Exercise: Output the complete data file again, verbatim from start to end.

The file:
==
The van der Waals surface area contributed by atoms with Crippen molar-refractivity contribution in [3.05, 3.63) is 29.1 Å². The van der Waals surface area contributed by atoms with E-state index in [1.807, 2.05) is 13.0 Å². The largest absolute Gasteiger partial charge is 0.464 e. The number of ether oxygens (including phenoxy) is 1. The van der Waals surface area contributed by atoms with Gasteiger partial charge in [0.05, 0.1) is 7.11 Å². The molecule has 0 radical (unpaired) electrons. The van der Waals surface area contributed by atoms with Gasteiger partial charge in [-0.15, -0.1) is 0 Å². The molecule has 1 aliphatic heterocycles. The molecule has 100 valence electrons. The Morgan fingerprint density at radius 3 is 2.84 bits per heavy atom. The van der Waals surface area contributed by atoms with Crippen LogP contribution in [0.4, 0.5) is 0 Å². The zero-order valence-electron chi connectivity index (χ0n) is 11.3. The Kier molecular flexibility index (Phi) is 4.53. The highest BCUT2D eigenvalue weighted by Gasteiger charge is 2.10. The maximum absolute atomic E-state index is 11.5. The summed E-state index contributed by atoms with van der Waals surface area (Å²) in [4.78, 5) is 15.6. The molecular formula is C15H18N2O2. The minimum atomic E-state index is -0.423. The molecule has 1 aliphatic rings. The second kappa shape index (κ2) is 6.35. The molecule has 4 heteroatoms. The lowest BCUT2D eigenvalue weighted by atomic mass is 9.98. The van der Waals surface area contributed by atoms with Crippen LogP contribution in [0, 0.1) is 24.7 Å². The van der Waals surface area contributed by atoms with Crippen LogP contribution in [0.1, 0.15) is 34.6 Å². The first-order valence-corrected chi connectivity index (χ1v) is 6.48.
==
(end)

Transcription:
The van der Waals surface area contributed by atoms with Crippen molar-refractivity contribution in [3.05, 3.63) is 29.1 Å². The van der Waals surface area contributed by atoms with E-state index in [1.807, 2.05) is 13.0 Å². The largest absolute Gasteiger partial charge is 0.464 e. The number of ether oxygens (including phenoxy) is 1. The van der Waals surface area contributed by atoms with Gasteiger partial charge in [0.05, 0.1) is 7.11 Å². The molecule has 0 radical (unpaired) electrons. The van der Waals surface area contributed by atoms with Gasteiger partial charge in [-0.15, -0.1) is 0 Å². The molecule has 1 aliphatic heterocycles. The molecule has 100 valence electrons. The Morgan fingerprint density at radius 3 is 2.84 bits per heavy atom. The van der Waals surface area contributed by atoms with Crippen LogP contribution in [0.4, 0.5) is 0 Å². The zero-order valence-electron chi connectivity index (χ0n) is 11.3. The Kier molecular flexibility index (Phi) is 4.53. The highest BCUT2D eigenvalue weighted by Gasteiger charge is 2.10. The maximum absolute atomic E-state index is 11.5. The summed E-state index contributed by atoms with van der Waals surface area (Å²) in [4.78, 5) is 15.6. The molecular formula is C15H18N2O2. The minimum atomic E-state index is -0.423. The molecule has 1 aliphatic rings. The second kappa shape index (κ2) is 6.35. The molecule has 4 heteroatoms. The lowest BCUT2D eigenvalue weighted by atomic mass is 9.98. The van der Waals surface area contributed by atoms with Crippen LogP contribution in [0, 0.1) is 24.7 Å². The van der Waals surface area contributed by atoms with Crippen LogP contribution in [0.1, 0.15) is 34.6 Å². The first-order valence-corrected chi connectivity index (χ1v) is 6.48.